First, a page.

Most recently, at the beginning of May the US administration warned the EU against excluding US arms companies from European defence projects, describing the creation of independent European military structures, such as the European Defence Fund and enhanced EU defence cooperation (Pesco), as “deeply worrying.” A US letter dated May 1 to the EU foreign policy chief Federica Mogherini stated that the provisions made for both projects represented “a dramatic step back in three decades of growing integration of the trans-Atlantic defence industry.”

In response to US threats and Washington’s preparations for war against Iran, which are also directed against the economic and geostrategic interests of European powers in the region, leading EU nations are aggressively stepping up their own foreign and defence policy.

In the “Strategic Agenda for 2019-2024,” which will be adopted at the EU summit in Brussels today, the EU sets out its claim to be a world power in the future. Europe strives to “reinforce its global influence” and “influence the course of world events,” the document reads. To achieve this goal, the EU must “move forward towards a genuine European Defence Union.” This would “allow Europe to take further responsibility for its own security” and “improve its strategic autonomy.”

These plans are explicitly directed at preparing for war. The section titles “Protective Europe” states that the EU should “focus on areas where cooperation can result in clear benefits, such as in defence industry and research, cyber-defence, military mobility, hybrid crisis management, and missions and operations abroad.” Leading political and military strategists openly declare that the EU is preparing for conflicts with other major powers, entailing the danger of a third world war.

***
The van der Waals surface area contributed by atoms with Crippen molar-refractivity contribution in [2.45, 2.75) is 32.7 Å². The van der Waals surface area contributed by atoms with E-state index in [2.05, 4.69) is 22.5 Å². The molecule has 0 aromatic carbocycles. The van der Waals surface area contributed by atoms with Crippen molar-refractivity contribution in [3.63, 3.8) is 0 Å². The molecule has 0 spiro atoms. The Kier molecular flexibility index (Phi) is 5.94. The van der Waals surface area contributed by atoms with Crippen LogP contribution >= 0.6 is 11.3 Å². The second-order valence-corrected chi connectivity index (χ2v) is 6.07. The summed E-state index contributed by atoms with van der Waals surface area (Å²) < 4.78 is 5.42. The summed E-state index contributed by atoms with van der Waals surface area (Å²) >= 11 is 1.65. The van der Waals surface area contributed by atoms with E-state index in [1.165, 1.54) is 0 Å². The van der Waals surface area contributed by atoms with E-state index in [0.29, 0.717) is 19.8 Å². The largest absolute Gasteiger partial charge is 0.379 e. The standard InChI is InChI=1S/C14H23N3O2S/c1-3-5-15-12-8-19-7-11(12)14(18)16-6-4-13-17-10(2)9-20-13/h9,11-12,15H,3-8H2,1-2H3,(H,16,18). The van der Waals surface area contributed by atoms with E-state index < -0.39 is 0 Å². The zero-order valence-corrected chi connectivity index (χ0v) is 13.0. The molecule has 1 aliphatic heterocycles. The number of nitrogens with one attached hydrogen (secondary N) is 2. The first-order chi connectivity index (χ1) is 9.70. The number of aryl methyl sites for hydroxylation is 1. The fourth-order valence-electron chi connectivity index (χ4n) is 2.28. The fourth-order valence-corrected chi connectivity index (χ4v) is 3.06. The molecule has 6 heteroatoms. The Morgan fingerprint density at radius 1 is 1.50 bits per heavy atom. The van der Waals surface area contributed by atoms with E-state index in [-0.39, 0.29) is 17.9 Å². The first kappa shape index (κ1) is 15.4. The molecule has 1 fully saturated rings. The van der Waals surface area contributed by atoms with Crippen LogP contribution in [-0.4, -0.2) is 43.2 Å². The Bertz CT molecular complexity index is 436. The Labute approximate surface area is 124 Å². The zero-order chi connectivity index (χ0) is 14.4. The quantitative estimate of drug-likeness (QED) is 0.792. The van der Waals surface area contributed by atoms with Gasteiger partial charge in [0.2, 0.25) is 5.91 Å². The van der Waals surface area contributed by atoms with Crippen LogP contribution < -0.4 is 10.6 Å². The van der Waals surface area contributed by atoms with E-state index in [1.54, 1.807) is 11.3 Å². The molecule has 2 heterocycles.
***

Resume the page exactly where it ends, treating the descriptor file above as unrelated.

We find ourselves “in a historically unique situation in which Europe is being challenged or under pressure from three major powers—from a revisionist Russia, an economically and politically expanding China and an America, under President Trump, moving on several fronts against the EU,” declared the new president of the German Council on Foreign Relations (DGAP), Tom Enders, in a recent interview. Enders was previously head of Europe’s second largest European arms company, EADS.

“There can only be one answer,” Ender continues. “The governments of Europe must not allow themselves under any circumstances to be further divided, but must find joint answers, especially in foreign policy, foreign trade and security policy. And those in charge should not be dissuaded by threats from Washington.”